Table 1: Comparing Large and Small Counties Total Population (1- and 3-year estimates)
When we look at Table 1 and compare the labor force population for the 1-year and 3-year estimates between a large county (Wayne County) and a medium-sized county (Marquette County), there seems to be little difference in the estimates. This could suggest that we are fine with simply using the 1-year estimates. However, the real issue comes in when we analyze subpopulations (Table 2).
Table 2: Comparing Large and Small Counties Subpopulation (1- and 3-year estimates)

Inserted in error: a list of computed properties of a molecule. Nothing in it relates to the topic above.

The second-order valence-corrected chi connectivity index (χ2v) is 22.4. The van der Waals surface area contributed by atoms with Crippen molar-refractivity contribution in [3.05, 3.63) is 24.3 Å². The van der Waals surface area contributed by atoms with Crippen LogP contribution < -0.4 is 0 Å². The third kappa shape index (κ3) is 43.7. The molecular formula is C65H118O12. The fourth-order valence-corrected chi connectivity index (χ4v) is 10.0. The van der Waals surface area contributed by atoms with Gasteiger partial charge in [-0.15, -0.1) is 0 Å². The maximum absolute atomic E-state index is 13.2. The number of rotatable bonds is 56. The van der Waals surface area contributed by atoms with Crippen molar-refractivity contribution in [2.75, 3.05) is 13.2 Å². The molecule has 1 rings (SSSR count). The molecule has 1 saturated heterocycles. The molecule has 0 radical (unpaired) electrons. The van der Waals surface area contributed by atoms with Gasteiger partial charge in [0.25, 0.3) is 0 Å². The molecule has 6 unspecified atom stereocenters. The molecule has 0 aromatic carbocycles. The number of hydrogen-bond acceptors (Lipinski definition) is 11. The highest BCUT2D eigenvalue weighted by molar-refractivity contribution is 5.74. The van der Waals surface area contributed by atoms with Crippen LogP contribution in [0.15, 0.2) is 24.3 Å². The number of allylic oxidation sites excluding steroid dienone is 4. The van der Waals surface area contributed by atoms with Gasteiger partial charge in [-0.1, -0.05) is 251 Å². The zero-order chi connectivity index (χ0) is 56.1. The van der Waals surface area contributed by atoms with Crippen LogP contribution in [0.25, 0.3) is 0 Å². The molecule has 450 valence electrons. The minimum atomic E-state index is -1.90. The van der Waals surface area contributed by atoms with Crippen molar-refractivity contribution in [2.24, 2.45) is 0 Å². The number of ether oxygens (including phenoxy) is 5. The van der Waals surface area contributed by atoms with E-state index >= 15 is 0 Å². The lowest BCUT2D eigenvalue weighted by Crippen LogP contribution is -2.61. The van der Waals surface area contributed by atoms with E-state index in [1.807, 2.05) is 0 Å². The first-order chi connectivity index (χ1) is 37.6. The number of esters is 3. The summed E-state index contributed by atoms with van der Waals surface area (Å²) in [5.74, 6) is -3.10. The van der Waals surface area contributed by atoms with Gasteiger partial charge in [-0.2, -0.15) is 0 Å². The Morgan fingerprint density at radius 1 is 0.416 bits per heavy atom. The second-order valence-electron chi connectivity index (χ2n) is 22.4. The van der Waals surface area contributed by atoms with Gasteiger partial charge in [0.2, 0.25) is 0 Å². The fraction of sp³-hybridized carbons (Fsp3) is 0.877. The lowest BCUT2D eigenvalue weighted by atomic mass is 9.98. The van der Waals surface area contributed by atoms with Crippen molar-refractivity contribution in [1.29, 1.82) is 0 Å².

Table 2 makes clearer why the 3-year estimates are important when considering what happens to subpopulations. We have a significantly different sense of the labor market in 2012 when comparing the 1-year and 3-year ACS in Marquette County. Even the poverty levels in a large county like Wayne are off by 3.5%.
Great, now that we all agree (implicit because you are still reading) that we need the 1-year ACS estimate for very timely results with larger populations; the 3-year estimates for moderate-sized geographies, reasonable time-frames, and for more precise subpopulation results; and the 5-year estimates for much smaller geographies and more refined subpopulation analyses, I am here to let you know we have a PROBLEM! In 2015, the United States Congress cut the Census Bureau’s budget by $2.4 million. As a result of this cut, Census discontinued the 3-year ACS estimates.
So Why Discontinue the 3-year ACS?